Interview with Singapore National Player Terry Yeo
We managed to catch Singapore’s national team player Terry Yeo for an
interview. He plays for Singapore’s Mixed and Men’s Doubles.
At his young age, he still has a bright future ahead. This was an
interesting interview as he shared a lot about his career aspirations.
We also asked him some advice he had for casual badminton players and
He has had a lot of exposure in the international scene, he was 3rd
in the 2010 Belgium International Challenge, 9th in the 2010 Bitburger
Open Grand Prix Gold Men’s Doubles events.
For past events, he was 5th in the Mens Doubles events during in the
2010 Singapore International Series and 2010 Indonesia International
Challenge. In the 2009 Sea Games in Laos, he was top 8 for the Men’s
and 3rd for the team event. Read on to find out more.
When did you start playing badminton?
I started playing badminton socially with my dad when I was around 10 years old.
When did you first get to represent Singapore in badminton tournaments?
I first get to represent Singapore when I was 15 years old. I
represented Singapore and played with various schools in different
countries. However I wasn’t the key player that time. I was more of a
I wouldn’t consider my first few years as a career because I took
badminton as a passion and hobby rather than a career. What I was
looking for at that time was to see more of the ‘outside world’ and what
was professional badminton really like. Badminton was very different
elsewhere compared to Singapore. I appreciated the experience and
exposure although I did not get to play much that time.
How many hours do you train a week?
I train 6 days a week except for Sundays. There will be 2 – 3 sessions a day while each session last for about 3 hours.
Who is your favourite badminton player?
Lee Yong-dae. Because he is very young and he has already achieved a lot
at his age. He is just one year older than me and he has won the
Olympic Champion for Mixed Doubles at Beijing in 2008.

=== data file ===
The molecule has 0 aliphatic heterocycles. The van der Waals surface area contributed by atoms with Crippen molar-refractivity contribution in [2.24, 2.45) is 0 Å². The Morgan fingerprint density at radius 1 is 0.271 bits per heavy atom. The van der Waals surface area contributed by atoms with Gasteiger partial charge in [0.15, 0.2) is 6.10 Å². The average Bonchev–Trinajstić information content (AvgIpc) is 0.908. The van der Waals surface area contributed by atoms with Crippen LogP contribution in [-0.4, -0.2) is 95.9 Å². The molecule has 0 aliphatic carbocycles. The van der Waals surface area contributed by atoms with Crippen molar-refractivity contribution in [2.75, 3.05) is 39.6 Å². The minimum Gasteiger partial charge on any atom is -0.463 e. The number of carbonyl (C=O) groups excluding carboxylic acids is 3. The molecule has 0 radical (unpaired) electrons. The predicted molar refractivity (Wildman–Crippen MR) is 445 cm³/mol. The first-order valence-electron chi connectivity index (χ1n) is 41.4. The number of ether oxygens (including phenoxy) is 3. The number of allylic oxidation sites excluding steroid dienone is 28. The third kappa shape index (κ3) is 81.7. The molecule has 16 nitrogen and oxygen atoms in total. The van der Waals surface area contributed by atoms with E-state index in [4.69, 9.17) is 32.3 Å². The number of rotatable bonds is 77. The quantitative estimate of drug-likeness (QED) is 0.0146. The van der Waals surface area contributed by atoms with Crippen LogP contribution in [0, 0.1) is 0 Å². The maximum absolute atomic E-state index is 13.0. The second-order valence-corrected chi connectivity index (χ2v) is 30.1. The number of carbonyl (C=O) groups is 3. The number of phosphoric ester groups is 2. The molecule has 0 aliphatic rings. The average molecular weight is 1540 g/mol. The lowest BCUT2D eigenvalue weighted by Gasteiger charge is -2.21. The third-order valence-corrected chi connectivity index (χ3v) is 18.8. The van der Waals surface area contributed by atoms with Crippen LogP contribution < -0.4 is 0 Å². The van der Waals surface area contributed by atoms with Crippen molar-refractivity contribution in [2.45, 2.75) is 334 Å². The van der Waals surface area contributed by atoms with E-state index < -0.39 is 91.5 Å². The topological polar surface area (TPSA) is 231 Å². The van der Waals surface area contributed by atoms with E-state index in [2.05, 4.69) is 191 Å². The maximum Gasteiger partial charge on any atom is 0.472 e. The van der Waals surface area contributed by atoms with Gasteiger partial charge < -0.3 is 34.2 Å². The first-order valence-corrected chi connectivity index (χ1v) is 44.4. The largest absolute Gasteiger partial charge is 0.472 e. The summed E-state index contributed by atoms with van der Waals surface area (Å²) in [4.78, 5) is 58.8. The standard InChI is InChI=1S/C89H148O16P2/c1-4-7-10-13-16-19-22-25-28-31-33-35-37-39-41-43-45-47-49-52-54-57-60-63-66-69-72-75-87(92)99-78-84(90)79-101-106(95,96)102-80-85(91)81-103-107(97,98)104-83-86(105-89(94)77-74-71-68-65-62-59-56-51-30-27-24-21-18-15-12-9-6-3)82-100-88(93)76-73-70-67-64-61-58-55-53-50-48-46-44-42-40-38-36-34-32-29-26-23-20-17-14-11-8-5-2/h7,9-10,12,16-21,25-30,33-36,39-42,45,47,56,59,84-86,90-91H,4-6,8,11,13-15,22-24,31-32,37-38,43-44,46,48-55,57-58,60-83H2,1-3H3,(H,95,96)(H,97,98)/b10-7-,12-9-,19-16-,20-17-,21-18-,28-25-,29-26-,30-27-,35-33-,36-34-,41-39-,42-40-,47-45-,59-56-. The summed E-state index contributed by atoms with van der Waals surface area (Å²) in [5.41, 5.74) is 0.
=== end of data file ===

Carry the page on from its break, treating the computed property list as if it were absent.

He is my inspiration, [he shows] that it doesn’t mean you can’t make
it if you’re young. I hope to learn more from him and improve my games.
What badminton racket do you currently use?
Li Ning N70 First Gen and it is a good racket. Considering that this is
the first batch of racket produced by Li Ning, they are of professional
What string tension do you use for your racket?
31lbs. This is my personal preference. Some players will prefer really
high string tensions like 35lbs (if I’m not wrong, Lin Dan lol).
Some other players prefer lower tension like 27lbs. If the string tension is too high, it might cause some injuries.
What do you think is the most difficult badminton skill to master?
Badminton is a really tough sport. Every badminton skill is not easy to master.
Many people think that lobbing
might be easy but in order to train to perform a perfect lob with
precision and to hit it to the exact same location, every time, is not
easy at all. This applies the same to drop shots, smashes, etc.
There is no toughest skill to master. It takes equal effort to master every badminton skill.
Why did you choose badminton as your career?
I had a badminton background. My dad and uncle play badminton even until
today. My uncle used to represent Singapore in badminton tournaments.
Badminton was my hobby, passion, and I love playing it together with
my friends. Then I wanted to get better so I joined my uncle for
badminton training and he taught me a lot.
Since then I enjoy competing with others in badminton and hope to
make my country proud. So I decided to become a full time national
player after my o levels.
How is it like having badminton as a career at such a young age?
I want to do the things that I get to do only when I am young. I enjoy
playing badminton and I don’t want to regret not playing when I get old.
What is your near term aim for your badminton career?
I want to be able to qualify for the 2012 Olympic Games.
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